to
account for therelationships between white English-speakingmigrants and the aborigines of Australia,
ples,
Melbourne: Georgian House,
1950.
For sum-maries of several of these cycles, see Brewton Berry,
Race and Ethnic Relations,
Boston: Houghtcn Mif-flin, 1958, Chapter
6.
Bogardus,
op. cit.,
p.
612.
 
THEORY OF RACE AND ETHNIC RELATIONS Maoris in New Zealand, and Indians of theUnited States and Canada.4This paper seeks to present a rudimentarytheory of the development of race and ethnicrelations that systematically accounts for dif-ferences between societies in such divergentconsequences of contact as racial nationalismand warfare, assimilation and fusion, and ex-tinction. It postulates that the critical prob-lem on a societal level in racial or ethniccontact is initially each population's mainte-nance and development of a social order com-patible with its ways of life prior to contact.The crux of any cycle must, therefore, dealwith political, social, and economic institu-tions. The emphasis given in earlier cycles toone group's dominance of another in theseareas is therefore hardlys~rprising.~Although we accept this institutional ap-proach, the thesis presented here is thatknowledge of the nature of one group'sdomination over another in the political,social, and economic spheres is a necessarybut insufficient prerequisite for predictingor interpreting the final and intermediatestages of racial and ethnic contact. Rather,institutional factors are considered in termsof a distinction between two major types ofcontact situations: contacts involving sub-ordination of an indigenous population by amigrant group, for example, Negro-white re-lations in South Africa; and contacts involv-ing subordination of a migrant populationby an indigenous racial or ethnic group, forexample, Japanese migrants to the UnitedStates.After considering the societal issues in-herent in racial and ethnic contact, the dis-tinction developed between migrant and in-digenous superordination will be utilized inexamining each of the following dimensionsof race relations: political and economic con-trol, multiple ethnic contacts, conflict andassimilation. The terms "race" and "ethnic"are used interchangeably.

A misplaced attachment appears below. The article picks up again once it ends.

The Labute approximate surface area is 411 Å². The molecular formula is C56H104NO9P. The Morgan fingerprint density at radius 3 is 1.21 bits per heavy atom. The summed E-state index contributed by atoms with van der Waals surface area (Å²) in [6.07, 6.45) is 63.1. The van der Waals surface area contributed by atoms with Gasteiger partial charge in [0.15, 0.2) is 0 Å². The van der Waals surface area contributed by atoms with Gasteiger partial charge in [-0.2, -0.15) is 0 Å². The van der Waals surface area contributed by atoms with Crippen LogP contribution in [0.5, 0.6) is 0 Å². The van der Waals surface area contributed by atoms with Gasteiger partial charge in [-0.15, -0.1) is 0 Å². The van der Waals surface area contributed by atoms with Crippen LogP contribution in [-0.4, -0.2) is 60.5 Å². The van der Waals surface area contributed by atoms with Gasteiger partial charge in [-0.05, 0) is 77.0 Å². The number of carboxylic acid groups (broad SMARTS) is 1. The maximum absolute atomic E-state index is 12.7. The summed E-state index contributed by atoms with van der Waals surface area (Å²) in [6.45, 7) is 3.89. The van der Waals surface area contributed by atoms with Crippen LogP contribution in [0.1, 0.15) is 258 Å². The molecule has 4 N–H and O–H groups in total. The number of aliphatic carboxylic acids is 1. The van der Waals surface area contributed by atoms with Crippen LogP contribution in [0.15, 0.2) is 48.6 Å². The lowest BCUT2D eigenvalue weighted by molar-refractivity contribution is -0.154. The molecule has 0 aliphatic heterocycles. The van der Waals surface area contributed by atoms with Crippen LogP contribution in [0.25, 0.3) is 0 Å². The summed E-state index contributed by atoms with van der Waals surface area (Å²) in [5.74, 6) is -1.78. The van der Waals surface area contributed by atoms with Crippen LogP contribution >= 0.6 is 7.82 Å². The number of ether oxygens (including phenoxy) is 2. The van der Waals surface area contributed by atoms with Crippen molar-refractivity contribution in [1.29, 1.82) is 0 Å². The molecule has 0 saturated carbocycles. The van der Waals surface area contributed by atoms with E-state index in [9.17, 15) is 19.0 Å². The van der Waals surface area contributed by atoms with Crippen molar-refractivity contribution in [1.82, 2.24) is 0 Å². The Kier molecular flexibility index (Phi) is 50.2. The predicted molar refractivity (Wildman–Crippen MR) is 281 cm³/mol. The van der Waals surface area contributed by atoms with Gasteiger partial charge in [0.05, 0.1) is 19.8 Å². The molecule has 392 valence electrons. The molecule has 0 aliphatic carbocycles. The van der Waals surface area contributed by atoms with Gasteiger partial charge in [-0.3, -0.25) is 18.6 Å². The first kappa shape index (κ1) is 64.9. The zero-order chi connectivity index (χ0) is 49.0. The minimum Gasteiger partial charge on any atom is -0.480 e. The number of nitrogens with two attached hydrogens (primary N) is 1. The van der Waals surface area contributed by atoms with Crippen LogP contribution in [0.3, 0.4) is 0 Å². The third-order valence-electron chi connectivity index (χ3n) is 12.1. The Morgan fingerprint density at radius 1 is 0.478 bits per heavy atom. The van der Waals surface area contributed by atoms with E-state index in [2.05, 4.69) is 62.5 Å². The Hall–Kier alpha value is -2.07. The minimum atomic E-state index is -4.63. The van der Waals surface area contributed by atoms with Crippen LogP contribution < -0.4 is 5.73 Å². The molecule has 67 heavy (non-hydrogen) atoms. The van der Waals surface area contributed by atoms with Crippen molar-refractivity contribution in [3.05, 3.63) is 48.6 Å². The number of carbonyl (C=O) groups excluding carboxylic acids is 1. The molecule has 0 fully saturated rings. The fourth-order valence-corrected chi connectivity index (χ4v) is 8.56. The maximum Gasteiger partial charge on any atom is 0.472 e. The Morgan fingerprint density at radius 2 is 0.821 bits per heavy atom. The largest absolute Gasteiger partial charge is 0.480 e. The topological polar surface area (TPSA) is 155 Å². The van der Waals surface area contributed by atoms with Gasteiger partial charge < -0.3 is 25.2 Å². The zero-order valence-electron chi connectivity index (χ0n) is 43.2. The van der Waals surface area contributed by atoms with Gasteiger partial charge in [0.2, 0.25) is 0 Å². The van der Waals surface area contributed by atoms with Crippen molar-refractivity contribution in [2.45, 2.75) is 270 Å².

DIFFEF33NCES
INHERENT IN
CONTACT
Most situations of ethnic contact involveat least one indigenous group and at leastone group migrating to the area. The only
4
Price,
op.
cit.
6
Intra-urban stages of contact are not con-sidered here.